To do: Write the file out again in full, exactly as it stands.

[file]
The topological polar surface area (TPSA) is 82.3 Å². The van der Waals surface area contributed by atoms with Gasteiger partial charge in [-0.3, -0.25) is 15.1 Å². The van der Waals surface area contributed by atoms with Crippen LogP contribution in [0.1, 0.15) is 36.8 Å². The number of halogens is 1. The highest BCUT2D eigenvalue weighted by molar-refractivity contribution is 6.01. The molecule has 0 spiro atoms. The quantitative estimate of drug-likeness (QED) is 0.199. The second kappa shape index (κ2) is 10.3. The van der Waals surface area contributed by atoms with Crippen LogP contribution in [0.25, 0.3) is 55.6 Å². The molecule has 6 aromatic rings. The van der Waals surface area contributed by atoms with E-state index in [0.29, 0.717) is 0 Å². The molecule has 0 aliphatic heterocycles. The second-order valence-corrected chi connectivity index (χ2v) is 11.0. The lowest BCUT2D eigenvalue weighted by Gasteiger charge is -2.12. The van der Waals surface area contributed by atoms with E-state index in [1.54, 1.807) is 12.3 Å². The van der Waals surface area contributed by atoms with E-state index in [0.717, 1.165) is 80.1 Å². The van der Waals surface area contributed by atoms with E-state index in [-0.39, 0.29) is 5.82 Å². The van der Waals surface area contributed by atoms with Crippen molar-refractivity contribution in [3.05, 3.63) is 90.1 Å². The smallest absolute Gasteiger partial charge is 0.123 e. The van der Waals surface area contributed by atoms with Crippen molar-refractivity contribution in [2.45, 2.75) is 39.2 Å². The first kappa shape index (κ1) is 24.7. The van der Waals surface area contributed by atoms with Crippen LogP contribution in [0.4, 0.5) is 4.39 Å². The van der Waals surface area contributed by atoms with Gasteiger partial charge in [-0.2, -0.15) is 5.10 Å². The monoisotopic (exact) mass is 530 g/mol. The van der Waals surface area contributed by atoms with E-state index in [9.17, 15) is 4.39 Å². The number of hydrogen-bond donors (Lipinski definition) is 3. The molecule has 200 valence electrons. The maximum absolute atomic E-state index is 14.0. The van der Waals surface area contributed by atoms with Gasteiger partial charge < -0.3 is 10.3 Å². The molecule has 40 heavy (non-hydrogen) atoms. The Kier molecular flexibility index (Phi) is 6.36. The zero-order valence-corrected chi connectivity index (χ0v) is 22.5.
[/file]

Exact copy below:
The topological polar surface area (TPSA) is 82.3 Å². The van der Waals surface area contributed by atoms with Gasteiger partial charge in [-0.3, -0.25) is 15.1 Å². The van der Waals surface area contributed by atoms with Crippen LogP contribution in [0.1, 0.15) is 36.8 Å². The number of halogens is 1. The highest BCUT2D eigenvalue weighted by molar-refractivity contribution is 6.01. The molecule has 0 spiro atoms. The quantitative estimate of drug-likeness (QED) is 0.199. The second kappa shape index (κ2) is 10.3. The van der Waals surface area contributed by atoms with Crippen LogP contribution in [0.25, 0.3) is 55.6 Å². The molecule has 6 aromatic rings. The van der Waals surface area contributed by atoms with E-state index in [0.29, 0.717) is 0 Å². The molecule has 0 aliphatic heterocycles. The second-order valence-corrected chi connectivity index (χ2v) is 11.0. The lowest BCUT2D eigenvalue weighted by Gasteiger charge is -2.12. The van der Waals surface area contributed by atoms with E-state index in [1.54, 1.807) is 12.3 Å². The van der Waals surface area contributed by atoms with E-state index in [0.717, 1.165) is 80.1 Å². The van der Waals surface area contributed by atoms with E-state index in [-0.39, 0.29) is 5.82 Å². The van der Waals surface area contributed by atoms with Crippen molar-refractivity contribution in [3.05, 3.63) is 90.1 Å². The smallest absolute Gasteiger partial charge is 0.123 e. The van der Waals surface area contributed by atoms with Crippen molar-refractivity contribution in [2.45, 2.75) is 39.2 Å². The first kappa shape index (κ1) is 24.7. The van der Waals surface area contributed by atoms with Crippen LogP contribution in [0.4, 0.5) is 4.39 Å². The van der Waals surface area contributed by atoms with Gasteiger partial charge in [-0.2, -0.15) is 5.10 Å². The monoisotopic (exact) mass is 530 g/mol. The van der Waals surface area contributed by atoms with E-state index in [9.17, 15) is 4.39 Å². The number of hydrogen-bond donors (Lipinski definition) is 3. The molecule has 200 valence electrons. The maximum absolute atomic E-state index is 14.0. The van der Waals surface area contributed by atoms with Gasteiger partial charge < -0.3 is 10.3 Å². The molecule has 40 heavy (non-hydrogen) atoms. The Kier molecular flexibility index (Phi) is 6.36. The zero-order valence-corrected chi connectivity index (χ0v) is 22.5.